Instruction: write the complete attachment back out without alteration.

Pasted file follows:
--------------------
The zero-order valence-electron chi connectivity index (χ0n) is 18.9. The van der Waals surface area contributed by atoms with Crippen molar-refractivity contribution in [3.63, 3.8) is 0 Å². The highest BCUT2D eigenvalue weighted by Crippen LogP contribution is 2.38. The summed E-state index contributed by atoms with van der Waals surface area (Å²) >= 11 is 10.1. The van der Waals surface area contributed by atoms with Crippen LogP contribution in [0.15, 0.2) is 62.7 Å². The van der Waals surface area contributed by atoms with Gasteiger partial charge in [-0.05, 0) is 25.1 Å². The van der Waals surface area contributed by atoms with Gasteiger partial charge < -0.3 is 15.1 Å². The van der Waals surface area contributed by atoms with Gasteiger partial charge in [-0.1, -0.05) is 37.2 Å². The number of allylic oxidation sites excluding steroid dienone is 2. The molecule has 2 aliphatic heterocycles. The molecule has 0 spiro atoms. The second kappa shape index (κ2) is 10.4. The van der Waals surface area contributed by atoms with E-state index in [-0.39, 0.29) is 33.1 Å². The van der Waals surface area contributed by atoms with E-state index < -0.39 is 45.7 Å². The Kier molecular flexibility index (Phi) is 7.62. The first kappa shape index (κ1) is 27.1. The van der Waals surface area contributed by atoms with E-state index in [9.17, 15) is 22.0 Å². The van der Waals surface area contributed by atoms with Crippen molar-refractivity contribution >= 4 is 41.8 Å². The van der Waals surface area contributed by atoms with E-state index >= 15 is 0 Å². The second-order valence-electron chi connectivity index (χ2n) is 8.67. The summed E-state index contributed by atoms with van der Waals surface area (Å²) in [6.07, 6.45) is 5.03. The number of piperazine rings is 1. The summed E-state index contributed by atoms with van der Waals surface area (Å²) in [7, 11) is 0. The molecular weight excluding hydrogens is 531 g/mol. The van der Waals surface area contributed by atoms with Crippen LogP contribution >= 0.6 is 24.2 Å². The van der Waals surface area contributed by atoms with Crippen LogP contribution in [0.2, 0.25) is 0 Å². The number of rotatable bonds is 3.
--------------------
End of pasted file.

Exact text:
The zero-order valence-electron chi connectivity index (χ0n) is 18.9. The van der Waals surface area contributed by atoms with Crippen molar-refractivity contribution in [3.63, 3.8) is 0 Å². The highest BCUT2D eigenvalue weighted by Crippen LogP contribution is 2.38. The summed E-state index contributed by atoms with van der Waals surface area (Å²) >= 11 is 10.1. The van der Waals surface area contributed by atoms with Crippen LogP contribution in [0.15, 0.2) is 62.7 Å². The van der Waals surface area contributed by atoms with Gasteiger partial charge in [-0.05, 0) is 25.1 Å². The van der Waals surface area contributed by atoms with Gasteiger partial charge < -0.3 is 15.1 Å². The van der Waals surface area contributed by atoms with Gasteiger partial charge in [-0.1, -0.05) is 37.2 Å². The number of allylic oxidation sites excluding steroid dienone is 2. The molecule has 2 aliphatic heterocycles. The molecule has 0 spiro atoms. The second kappa shape index (κ2) is 10.4. The van der Waals surface area contributed by atoms with E-state index in [-0.39, 0.29) is 33.1 Å². The van der Waals surface area contributed by atoms with E-state index < -0.39 is 45.7 Å². The Kier molecular flexibility index (Phi) is 7.62. The first kappa shape index (κ1) is 27.1. The van der Waals surface area contributed by atoms with E-state index in [9.17, 15) is 22.0 Å². The van der Waals surface area contributed by atoms with Crippen molar-refractivity contribution >= 4 is 41.8 Å². The van der Waals surface area contributed by atoms with E-state index >= 15 is 0 Å². The second-order valence-electron chi connectivity index (χ2n) is 8.67. The summed E-state index contributed by atoms with van der Waals surface area (Å²) in [6.07, 6.45) is 5.03. The number of piperazine rings is 1. The summed E-state index contributed by atoms with van der Waals surface area (Å²) in [7, 11) is 0. The molecular weight excluding hydrogens is 531 g/mol. The van der Waals surface area contributed by atoms with Crippen LogP contribution >= 0.6 is 24.2 Å². The van der Waals surface area contributed by atoms with Crippen LogP contribution in [0.2, 0.25) is 0 Å². The number of rotatable bonds is 3.